SHE JUST LIKES TO DAYDREAM
February 27, 2016 in Parenting

SheJust Likes to Daydream

By Dr. Chris Berrios

Consider the followingscenario: Jane is a bright well-behaved 4th grader whose academicwork is just about on grade level. She chooses to sit in the back of theclassroom and much of the time she’s doodling in her notebook. When asked tocomplete a written assignment, Jane works diligently at first, but then shebecomes easily distracted by noise outside the window and loses track of herassignment. The unfinished work then gets stuffed into her messy backpack andis rediscovered several weeks later. Now take Johnny, a bright 4thgrader who has trouble remaining seated. He is always fidgeting with hispencils and anything else on his desk. He shouts out answers and constantlyinterrupts his teacher with comments and requests to go to the bathroom.Johnny’s academic work is less than expected for his age and capabilities. Whodo you think is more likely to be referred for an evaluation? If you saidJohnny, you are right! Jane on the other hand is likely to be labeled as adaydreamer, spacey, disorganized, and/or lazy and her difficulties are lesslikely to be addressed. Jane may go through her school years withoutintervention and is less likely to reach her full educational potential,frustrated at herself, struggling with self-esteem issues and even perhapsanxiety and depression.

Did you know that thesymptoms of Attention Deficit/Hyperactivity Disorder (ADHD) for girls aredifferent compared to boys? Did you know that many girls do not start to showsigns of ADHD as young as boys do? Just take a minute to think about a fewwords that automatically come to mind when you hear ADHD. Perhaps some of thosewords are: hyperactive, uncontrollable behavior, rowdy, fidgety, etc. Thesewords, or the like, may be automatically used to describe ADHD because that ishow ADHD was first diagnosed in young white boys and thus socialized to be ourunderstanding of this disorder.  Thesecommon behaviors are referred to as externalizing behaviors and comprise oneaspect of ADHD. However, these are not the common symptoms that girls oftendisplay. In fact, girls are oftentimes misdiagnosed or not diagnosed at all,paving the path to a difficult journey into adulthood. On a positive note, thereis an increased awareness regarding ADHD among girls. In a study, between 2003and 2011, parents reported an increase of ADHD diagnoses of 55% for girls,compared to 40% for boys. A 1999 study published in the Journal of the AmericanAcademy of Child and Adolescent Psychiatry found that girls with ADHD were morelikely to have behavioral problems, mood and anxiety disorders, and impairmentin social, family, and school functioning than non-ADHD girls. These girls werealso at risk for substance abuse, panic disorders, and obsessive-compulsivedisorders. However, they also found that rates of behavioral problems werelower in girls with ADHD than in boys with the condition, which may account forthe lower rate of diagnosis in girls.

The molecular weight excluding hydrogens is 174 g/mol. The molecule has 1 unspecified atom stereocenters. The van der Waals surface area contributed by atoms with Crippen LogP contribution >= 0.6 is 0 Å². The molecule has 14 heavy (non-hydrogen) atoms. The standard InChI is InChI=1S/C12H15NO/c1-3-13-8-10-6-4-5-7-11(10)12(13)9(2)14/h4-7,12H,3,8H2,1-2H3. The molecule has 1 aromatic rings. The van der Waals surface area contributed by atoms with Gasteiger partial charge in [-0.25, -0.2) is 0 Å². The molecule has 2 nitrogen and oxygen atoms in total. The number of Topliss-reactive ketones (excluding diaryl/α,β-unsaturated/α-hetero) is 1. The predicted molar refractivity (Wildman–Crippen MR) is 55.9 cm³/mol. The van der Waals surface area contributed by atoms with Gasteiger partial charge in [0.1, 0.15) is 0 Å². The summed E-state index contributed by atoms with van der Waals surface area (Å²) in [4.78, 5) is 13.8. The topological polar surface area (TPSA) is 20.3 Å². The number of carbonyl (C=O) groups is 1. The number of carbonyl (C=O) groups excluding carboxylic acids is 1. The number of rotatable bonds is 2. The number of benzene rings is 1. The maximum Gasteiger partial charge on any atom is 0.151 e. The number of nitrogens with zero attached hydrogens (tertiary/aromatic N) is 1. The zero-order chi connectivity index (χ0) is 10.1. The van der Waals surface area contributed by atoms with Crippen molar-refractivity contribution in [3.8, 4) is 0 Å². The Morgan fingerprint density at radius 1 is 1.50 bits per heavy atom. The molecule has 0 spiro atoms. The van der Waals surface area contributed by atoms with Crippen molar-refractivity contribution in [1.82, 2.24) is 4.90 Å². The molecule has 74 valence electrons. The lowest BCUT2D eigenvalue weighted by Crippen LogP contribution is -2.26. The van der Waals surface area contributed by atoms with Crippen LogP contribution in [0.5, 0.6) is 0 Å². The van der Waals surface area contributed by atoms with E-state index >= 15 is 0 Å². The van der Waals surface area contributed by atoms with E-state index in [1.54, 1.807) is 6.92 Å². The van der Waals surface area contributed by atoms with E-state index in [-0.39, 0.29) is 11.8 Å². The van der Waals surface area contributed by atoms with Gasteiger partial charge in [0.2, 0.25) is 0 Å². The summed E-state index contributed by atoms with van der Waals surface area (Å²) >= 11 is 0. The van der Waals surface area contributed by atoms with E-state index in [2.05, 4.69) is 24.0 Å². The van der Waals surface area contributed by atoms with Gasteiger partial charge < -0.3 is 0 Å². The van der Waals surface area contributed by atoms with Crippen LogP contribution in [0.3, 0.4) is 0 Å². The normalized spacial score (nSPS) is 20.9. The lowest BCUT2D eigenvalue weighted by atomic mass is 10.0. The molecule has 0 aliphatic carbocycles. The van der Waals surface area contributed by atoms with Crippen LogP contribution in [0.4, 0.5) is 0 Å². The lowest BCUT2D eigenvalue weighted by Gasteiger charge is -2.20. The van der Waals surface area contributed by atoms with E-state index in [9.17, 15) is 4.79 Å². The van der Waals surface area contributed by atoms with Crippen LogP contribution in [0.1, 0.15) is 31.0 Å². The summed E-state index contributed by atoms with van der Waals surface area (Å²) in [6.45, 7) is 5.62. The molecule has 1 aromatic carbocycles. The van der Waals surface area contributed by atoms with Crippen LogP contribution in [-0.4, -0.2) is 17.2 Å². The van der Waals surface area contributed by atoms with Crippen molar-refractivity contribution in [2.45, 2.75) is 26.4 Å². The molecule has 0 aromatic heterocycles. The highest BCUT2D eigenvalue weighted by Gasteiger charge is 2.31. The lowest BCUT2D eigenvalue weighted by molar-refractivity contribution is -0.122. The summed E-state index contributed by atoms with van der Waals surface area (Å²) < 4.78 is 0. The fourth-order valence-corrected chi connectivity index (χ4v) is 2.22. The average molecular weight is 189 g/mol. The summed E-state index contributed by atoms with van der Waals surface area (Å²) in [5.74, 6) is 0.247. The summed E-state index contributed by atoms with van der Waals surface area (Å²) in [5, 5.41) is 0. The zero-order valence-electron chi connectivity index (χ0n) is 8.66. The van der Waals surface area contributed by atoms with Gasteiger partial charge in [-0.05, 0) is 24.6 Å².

So let’s look at somedifferences in girls compared to boys. For starters, unlike boys, ADHD is notabout hyperactivity for girls but mostly inattentiveness and disorganization. Girlswith ADHD often have the inattentive type, whereas boys more often have thehyperactive/impulsive type which is easier to identify. A girl with inattentiveADHD is unlikely to be disruptive in class, but will miss assignments, is slowto process information and following directions, is forgetful, makes carelessmistakes on homework and tests, is easily distracted, is often late (poor timemanagement), is hyper-talkative, becomes easily upset or over-reactive and mayappear to be daydreaming. And while some ADHD symptoms tend to decrease withage for boys, for girls, it becomes worse with age if left untreated. Additionally,girls tend to internalize their difficulties, increasing the potential foradditional psychological disorders such as depression and anxiety. Depressionand anxiety turn into low self-esteem and self-loathing, and the risk forself-harm and suicide attempts is four-to-five times that of girls withoutADHD. The reality is that girls with ADHD are more prone to major depression,anxiety, and eating disorders than girls without ADHD. Girls with ADHD tend tohave fewer friendships and as a result of their low self-esteem, they oftenchoose unhealthy relationships in which they may accept punitive criticism andor abuse. As mentioned earlier, girls tend to develop ADHD later than boyswhich further makes identifying the signs more difficult as it is seen as partof the emotional turmoil during the “teenage years.” Parents and teachers oftenmiss these signs and when they seek help for their daughters, many times theyare misdiagnosed and treated with anti-anxiety or depression drugs whichexacerbate the effects of ADHD. Failure to diagnosis properly can lead to girlsmissing out on critical academic services and accommodations, as well astherapy and medication.

Girls who arepersistently having difficulties in these areas should be referred for an ADHDevaluation. If ADHD is found to be the cause of symptoms, simple interventioncan be put in place including behavior management techniques, organizationalstrategies, medication, therapy and support. Often times, simply understandingADHD’s impact in one’s life relieves girls of a huge burden and frees them fromthe damaging labels of “spacey,” “careless,” “unmotivated,” “stupid,” or“lazy.” They have ADHD and can learn strategies to make life a little easier.